What a wonderful and incredibly beautiful setting, the countryside outside of Bremen. Dötlingen is influenced by the river Hunte and is home to a thousand year old oak tree. This tree has had many different functions during its lifetime, serving as a meeting point for the unemployed before they went on their long walk to the Netherlands, to look for work in the cities there. In addition, the residents of Dötlingen celebrated village events around the oak tree, like the First of May and Thanksgiving Day. The tree, people and animals of the town have inspired many painters and illustrators since 1900.
This artistic fame helped Dötlingen become a well-known part of North Germany’s artistic communities. The artists loved the pull of a remote and wild lifestyle next to the river, instead of being in cities and their overwhelming industry. Uniting with nature and the promises of living life more peacefully has always been many artists’ focus. In this colony, artists created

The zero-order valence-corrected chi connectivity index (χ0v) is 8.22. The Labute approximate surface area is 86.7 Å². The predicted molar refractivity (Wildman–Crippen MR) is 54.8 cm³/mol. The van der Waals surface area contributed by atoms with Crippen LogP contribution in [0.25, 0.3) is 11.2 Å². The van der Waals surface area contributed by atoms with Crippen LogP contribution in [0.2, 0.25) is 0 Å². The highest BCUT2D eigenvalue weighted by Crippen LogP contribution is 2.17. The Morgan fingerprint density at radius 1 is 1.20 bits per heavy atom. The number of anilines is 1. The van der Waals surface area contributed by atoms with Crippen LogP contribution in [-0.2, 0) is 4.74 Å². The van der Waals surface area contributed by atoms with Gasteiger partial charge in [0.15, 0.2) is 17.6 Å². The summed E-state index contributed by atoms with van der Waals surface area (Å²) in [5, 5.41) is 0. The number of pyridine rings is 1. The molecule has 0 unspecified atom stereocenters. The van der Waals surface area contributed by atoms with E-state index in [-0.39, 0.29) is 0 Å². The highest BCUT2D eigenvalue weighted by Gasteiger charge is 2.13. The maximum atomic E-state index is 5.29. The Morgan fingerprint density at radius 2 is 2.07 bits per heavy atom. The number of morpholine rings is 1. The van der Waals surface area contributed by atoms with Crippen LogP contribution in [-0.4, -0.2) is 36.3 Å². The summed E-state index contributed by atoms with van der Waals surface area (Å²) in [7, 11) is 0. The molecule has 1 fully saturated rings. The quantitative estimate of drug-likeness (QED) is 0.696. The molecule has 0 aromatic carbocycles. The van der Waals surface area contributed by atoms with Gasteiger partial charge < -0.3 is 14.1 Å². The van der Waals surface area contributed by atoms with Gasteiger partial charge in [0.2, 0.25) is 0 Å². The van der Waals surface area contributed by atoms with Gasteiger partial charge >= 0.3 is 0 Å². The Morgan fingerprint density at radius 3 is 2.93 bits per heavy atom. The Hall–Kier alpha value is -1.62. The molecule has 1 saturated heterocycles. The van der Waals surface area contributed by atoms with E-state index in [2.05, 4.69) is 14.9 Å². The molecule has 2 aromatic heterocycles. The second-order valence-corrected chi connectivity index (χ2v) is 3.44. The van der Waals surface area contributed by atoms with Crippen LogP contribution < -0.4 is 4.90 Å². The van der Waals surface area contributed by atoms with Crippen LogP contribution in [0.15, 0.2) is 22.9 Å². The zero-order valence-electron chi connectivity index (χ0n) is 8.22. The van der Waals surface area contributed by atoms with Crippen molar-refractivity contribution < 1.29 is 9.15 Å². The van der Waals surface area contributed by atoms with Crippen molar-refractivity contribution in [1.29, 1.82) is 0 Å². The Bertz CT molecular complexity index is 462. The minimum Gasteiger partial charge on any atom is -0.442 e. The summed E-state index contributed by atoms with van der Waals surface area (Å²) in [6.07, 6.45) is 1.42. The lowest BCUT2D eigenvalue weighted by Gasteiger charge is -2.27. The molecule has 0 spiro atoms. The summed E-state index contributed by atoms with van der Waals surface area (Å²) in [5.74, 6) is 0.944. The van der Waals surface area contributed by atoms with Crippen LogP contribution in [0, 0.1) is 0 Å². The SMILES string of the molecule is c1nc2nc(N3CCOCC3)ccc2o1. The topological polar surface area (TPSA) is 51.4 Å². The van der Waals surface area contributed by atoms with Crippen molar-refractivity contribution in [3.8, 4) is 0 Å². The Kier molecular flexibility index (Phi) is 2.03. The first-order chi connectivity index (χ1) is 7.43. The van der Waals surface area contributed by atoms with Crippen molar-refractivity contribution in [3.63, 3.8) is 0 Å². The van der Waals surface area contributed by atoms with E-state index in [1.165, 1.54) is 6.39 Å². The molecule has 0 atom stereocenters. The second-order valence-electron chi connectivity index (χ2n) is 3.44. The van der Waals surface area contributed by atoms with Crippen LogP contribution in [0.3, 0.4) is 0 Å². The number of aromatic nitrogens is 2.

photographic portraits and watercolors of old farmhouses, sheep barns and baking ovens. They showed the harshness of peasant life and the grueling challenge of daily existence for these town people. Using traditional and new techniques on canvas, paper and cloth, and using wood, clay, textile and stone, the artists in Dötlingen showcased a diverse range of crafts.
Today, the Dötlingen Galleries offer many opportunities to meet contemporary artists and see their creative works. Old and new crafts are still being practised in many workshops.